God forsook the world on a Sunday, leaving mankind unable to stop living - even long after they've died. The sole hope left for humanity comes in the form of gravekeepers; only a burial by one of these chosen few will allow the deceased to finally rest in peace. Ai is a young girl who serves as gravekeeper for her sleepy village, taking over the job after her mother’s death five years ago. However the tranquility is shattered when Ai returns from digging graves to find that everyone in town has been slaughtered, and the culprit is a young man going by the same name as her long-lost father: Hampnie Hambart. Forced to lay to rest everyone she's ever known, Ai must now forge her own path into the unfamiliar world in search of answers.
In another world, there exist many countries, each with different cultures, customs, and traditions. From technological marvels to folk legends, each location yields a vast wealth of insight of its people: their hopes and their dreams, their failures and fears. Kino is a traveler whose goal is to visit as many new places as possible, learning about others' ways of life, but also making sure to stay clear of their affairs. Together with the talking motorrad Hermes, Kino sets out to explore the beautiful world and meet its inhabitants, wherever they may be.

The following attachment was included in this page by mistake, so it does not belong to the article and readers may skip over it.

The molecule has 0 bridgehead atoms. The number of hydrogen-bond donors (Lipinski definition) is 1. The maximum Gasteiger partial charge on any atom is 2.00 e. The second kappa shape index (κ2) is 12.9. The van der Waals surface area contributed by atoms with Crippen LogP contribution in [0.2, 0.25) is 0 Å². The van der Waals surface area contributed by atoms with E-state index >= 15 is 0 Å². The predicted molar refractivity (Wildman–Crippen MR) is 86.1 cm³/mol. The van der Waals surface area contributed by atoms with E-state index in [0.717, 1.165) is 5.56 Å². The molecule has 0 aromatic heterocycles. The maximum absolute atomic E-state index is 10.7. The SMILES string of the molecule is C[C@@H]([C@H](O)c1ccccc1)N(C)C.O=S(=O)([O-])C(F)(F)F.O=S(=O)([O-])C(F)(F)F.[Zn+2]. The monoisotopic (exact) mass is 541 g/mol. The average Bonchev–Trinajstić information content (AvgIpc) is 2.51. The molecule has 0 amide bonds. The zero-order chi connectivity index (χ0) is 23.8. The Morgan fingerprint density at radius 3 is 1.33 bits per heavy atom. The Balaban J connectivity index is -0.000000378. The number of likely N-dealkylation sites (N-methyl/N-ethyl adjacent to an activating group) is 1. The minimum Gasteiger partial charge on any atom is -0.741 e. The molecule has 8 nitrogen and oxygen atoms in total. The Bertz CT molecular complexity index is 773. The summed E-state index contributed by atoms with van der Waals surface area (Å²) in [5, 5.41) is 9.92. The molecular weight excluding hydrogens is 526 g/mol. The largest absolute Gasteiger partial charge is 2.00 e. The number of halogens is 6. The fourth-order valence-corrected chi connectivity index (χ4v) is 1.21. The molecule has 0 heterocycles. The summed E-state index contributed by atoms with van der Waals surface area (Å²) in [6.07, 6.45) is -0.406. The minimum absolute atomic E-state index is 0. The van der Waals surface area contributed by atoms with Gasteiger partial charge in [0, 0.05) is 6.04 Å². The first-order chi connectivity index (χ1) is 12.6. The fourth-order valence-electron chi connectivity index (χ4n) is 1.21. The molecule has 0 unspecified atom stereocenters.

The protagonists of both series travel around a post apocalypitc world interacting with and helping people along their way. In both stories the world has fragmented into different societies that have bonded together in various ways according to lifestyle and beliefs so each protagonist gets to meet a broad cross section of humanity.
Kino's Journey is far more intelligent than Sunday Without God. It uses the people Kino meets to make a point about different aspects of humanity. Sunday Without God just likes to preach the same point over and over again, and insult the intelligence of the viewer, the animation is nice but that's about it.